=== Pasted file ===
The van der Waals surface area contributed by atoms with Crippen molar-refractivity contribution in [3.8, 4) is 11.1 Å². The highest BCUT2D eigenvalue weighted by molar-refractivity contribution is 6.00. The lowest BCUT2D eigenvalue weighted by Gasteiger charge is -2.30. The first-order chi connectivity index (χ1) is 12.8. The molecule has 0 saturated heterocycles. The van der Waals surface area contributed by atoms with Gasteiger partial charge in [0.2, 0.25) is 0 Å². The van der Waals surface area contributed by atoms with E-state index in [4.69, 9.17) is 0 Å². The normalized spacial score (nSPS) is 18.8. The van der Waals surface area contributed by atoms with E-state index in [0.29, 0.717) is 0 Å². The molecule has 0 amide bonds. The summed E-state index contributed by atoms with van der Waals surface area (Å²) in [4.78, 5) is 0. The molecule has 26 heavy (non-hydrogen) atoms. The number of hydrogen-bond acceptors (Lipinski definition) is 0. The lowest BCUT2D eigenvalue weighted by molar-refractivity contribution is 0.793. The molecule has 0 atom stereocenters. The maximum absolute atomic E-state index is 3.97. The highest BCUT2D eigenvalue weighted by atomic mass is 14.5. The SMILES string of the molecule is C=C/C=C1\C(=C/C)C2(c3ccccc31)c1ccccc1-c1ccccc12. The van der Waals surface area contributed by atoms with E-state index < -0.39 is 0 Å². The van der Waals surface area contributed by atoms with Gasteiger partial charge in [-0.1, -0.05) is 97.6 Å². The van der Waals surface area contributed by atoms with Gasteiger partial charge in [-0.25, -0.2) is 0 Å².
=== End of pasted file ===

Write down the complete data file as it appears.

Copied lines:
The van der Waals surface area contributed by atoms with Crippen molar-refractivity contribution in [3.8, 4) is 11.1 Å². The highest BCUT2D eigenvalue weighted by molar-refractivity contribution is 6.00. The lowest BCUT2D eigenvalue weighted by Gasteiger charge is -2.30. The first-order chi connectivity index (χ1) is 12.8. The molecule has 0 saturated heterocycles. The van der Waals surface area contributed by atoms with Gasteiger partial charge in [0.2, 0.25) is 0 Å². The van der Waals surface area contributed by atoms with E-state index in [4.69, 9.17) is 0 Å². The normalized spacial score (nSPS) is 18.8. The van der Waals surface area contributed by atoms with E-state index in [0.29, 0.717) is 0 Å². The molecule has 0 amide bonds. The summed E-state index contributed by atoms with van der Waals surface area (Å²) in [4.78, 5) is 0. The molecule has 26 heavy (non-hydrogen) atoms. The number of hydrogen-bond acceptors (Lipinski definition) is 0. The lowest BCUT2D eigenvalue weighted by molar-refractivity contribution is 0.793. The molecule has 0 atom stereocenters. The maximum absolute atomic E-state index is 3.97. The highest BCUT2D eigenvalue weighted by atomic mass is 14.5. The SMILES string of the molecule is C=C/C=C1\C(=C/C)C2(c3ccccc31)c1ccccc1-c1ccccc12. The van der Waals surface area contributed by atoms with E-state index < -0.39 is 0 Å². The van der Waals surface area contributed by atoms with Gasteiger partial charge in [-0.1, -0.05) is 97.6 Å². The van der Waals surface area contributed by atoms with Gasteiger partial charge in [-0.25, -0.2) is 0 Å².